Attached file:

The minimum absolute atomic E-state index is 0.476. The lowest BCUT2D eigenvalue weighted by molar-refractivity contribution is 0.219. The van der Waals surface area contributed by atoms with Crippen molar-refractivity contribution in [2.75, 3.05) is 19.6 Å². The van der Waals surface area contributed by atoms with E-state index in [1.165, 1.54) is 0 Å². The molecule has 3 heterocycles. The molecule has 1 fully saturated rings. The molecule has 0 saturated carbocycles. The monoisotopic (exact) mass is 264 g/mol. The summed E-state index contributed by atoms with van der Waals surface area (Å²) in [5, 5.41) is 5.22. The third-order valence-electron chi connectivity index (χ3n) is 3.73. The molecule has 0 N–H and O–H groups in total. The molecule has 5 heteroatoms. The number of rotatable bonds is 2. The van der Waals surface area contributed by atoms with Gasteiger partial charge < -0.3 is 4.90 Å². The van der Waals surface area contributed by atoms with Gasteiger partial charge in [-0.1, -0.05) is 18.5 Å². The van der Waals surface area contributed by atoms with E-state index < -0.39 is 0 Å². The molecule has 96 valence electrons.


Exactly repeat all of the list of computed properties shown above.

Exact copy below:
The minimum absolute atomic E-state index is 0.476. The lowest BCUT2D eigenvalue weighted by molar-refractivity contribution is 0.219. The van der Waals surface area contributed by atoms with Crippen molar-refractivity contribution in [2.75, 3.05) is 19.6 Å². The van der Waals surface area contributed by atoms with E-state index in [1.165, 1.54) is 0 Å². The molecule has 3 heterocycles. The molecule has 1 fully saturated rings. The molecule has 0 saturated carbocycles. The monoisotopic (exact) mass is 264 g/mol. The summed E-state index contributed by atoms with van der Waals surface area (Å²) in [5, 5.41) is 5.22. The third-order valence-electron chi connectivity index (χ3n) is 3.73. The molecule has 0 N–H and O–H groups in total. The molecule has 5 heteroatoms. The number of rotatable bonds is 2. The van der Waals surface area contributed by atoms with Gasteiger partial charge < -0.3 is 4.90 Å². The van der Waals surface area contributed by atoms with Gasteiger partial charge in [-0.1, -0.05) is 18.5 Å². The van der Waals surface area contributed by atoms with E-state index < -0.39 is 0 Å². The molecule has 96 valence electrons.